Q. Does the NHL's revenue-sharing system make it difficult given you have to increase revenues every year?
Freeman: The CBA is what it is and I would prefer not to comment on the revenue-sharing formulas or requirements.
There were a couple other questions that went unanswered, but nothing of real significance. (He directed me to talk to the team's business manager on a question about new media access, for example.) Despite his brevity, I appreciate Freeman opening a door for a blogger who, let's face it, has said some negative things about his market in the past.
Prior to chatting with him, I took some time to ask a handful of Preds fans for their thoughts on the team's new owner, and their praise was pretty much universal.
"He is very pragmatic and realistic about Nashville as a hockey market and sets reasonable short-term goals and works within his budget for success, something previous ownership (or other teams' owners) could not always have been said to do," said Nicholson, who added that Freeman had personally touched base with him about a blog entry he wrote earlier this year.
"He refers to [the team] as 'the product' and constantly talks about how important it is, win or lose, for the fans to enjoy the experience and for the fanbase to grow," Nicholson said. "Because of that, he's almost not concerned enough about the actual success of the team on the ice, but I think his attention is where it needs to be. It works because Freeman is focused almost entirely on the off-ice portion of the product. The hockey product belongs entirely to [general manager] David Poile. Freeman doesn't begin to [pretend he knows] how to run a hockey team, so he lets Poile do that. Freeman runs the business."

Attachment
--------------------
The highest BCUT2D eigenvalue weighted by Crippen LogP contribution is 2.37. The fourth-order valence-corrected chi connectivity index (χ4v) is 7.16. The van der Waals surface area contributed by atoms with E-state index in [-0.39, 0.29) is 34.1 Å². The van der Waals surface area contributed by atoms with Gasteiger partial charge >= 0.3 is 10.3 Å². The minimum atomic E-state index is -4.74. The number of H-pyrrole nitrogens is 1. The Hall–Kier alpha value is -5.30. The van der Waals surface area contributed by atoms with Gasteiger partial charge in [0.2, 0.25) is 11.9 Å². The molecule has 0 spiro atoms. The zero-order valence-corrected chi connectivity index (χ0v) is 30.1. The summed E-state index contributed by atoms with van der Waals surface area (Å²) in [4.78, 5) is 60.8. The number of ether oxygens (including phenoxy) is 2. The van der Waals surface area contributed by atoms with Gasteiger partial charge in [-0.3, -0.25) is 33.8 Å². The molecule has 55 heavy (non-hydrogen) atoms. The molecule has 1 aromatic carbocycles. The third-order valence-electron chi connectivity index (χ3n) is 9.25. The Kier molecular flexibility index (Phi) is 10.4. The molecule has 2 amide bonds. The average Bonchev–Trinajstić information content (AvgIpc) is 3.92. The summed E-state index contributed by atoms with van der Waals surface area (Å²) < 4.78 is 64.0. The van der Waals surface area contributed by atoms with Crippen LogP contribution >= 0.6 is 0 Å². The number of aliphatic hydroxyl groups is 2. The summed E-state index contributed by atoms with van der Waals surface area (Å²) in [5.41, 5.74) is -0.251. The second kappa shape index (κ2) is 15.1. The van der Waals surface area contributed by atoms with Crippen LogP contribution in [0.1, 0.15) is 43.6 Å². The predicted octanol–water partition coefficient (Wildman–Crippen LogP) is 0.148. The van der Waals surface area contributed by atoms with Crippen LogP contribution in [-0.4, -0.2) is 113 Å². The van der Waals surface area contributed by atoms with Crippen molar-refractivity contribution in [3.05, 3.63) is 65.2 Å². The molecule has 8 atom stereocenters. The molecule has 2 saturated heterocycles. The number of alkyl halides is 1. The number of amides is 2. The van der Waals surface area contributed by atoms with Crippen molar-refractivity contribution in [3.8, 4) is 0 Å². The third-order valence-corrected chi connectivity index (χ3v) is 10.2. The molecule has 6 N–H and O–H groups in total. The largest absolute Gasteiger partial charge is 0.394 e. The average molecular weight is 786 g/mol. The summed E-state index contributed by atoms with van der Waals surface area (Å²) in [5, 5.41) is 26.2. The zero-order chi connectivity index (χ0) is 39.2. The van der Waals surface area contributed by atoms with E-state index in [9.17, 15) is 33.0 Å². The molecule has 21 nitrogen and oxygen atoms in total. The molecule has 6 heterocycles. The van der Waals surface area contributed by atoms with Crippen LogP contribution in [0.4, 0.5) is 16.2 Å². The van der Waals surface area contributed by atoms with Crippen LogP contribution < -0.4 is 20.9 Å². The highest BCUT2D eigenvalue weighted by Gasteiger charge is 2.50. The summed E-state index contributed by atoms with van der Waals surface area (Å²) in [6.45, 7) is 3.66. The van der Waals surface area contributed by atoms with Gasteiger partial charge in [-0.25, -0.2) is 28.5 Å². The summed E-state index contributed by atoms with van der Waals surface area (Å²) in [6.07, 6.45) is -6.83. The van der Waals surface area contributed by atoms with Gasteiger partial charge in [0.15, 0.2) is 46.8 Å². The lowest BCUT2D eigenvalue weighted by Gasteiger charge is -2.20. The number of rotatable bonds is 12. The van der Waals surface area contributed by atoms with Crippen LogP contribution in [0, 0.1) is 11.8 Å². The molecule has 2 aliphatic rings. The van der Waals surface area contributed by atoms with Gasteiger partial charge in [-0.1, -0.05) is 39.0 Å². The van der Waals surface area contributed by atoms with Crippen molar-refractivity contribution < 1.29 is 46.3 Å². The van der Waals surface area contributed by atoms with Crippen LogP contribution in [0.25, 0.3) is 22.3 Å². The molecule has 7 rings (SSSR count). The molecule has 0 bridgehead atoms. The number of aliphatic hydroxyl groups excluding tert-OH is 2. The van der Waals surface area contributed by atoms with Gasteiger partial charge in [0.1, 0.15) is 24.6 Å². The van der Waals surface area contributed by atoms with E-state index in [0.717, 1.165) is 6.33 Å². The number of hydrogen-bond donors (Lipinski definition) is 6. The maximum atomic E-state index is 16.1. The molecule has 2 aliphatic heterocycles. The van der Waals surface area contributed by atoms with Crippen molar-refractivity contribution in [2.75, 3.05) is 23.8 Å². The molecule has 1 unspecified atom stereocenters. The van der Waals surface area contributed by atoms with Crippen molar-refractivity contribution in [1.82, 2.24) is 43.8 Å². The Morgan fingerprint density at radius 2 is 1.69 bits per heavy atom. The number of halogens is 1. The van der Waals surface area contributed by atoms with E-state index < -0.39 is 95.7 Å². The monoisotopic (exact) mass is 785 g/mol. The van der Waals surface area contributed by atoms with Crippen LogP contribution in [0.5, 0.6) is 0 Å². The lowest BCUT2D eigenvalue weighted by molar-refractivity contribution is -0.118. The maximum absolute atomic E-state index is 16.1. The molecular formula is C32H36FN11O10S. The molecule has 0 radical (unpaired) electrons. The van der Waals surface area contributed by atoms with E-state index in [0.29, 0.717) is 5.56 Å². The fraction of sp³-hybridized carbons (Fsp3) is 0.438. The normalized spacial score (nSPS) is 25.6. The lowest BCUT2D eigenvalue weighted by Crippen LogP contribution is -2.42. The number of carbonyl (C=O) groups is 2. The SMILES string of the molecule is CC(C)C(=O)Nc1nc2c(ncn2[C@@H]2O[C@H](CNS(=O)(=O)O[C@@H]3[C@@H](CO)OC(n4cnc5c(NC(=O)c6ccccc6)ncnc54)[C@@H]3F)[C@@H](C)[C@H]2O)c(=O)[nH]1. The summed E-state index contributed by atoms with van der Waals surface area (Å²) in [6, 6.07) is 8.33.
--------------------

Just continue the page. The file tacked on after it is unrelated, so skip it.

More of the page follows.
Other bloggers I'd talked to had said they wished they heard more from Freeman and that he was a more vocal leader, but Nicholson felt that what he brings to the table is more valuable than weekly sound bites.
"I think that's one of the things I appreciate about Freeman," Nicholson said. "He's careful about what he says, which is why I almost feel like I can trust what he does say more than guys that talk and talk — especially the ones that tell you what you want to hear.
"He's also grown a lot as a speaker and as a face of the franchise. At first he just flat out said 'I don't know hockey and have barely been to games — but this team needs to stay here.' Now he could talk hockey with fans and sounds great on local radio interviews, etc."
All in all, what Freeman really strikes me as is a unique individual in a very unique market. And, unlike some of the league's other troubled franchises these days, the Predators are treading water financially and that's with some significant room to grow in the ticket sales department.
Yes, it's going to be an uphill climb, and yes, I think winning with such a low payroll will be a far bigger challenge than he lets on, but if this team does succeed in the long run, you better believe a huge amount of the credit is due to his efforts. And the incredible thing is that, if he can pull it off, the man that saved hockey in Nashville started out not hardly knowing the game at all.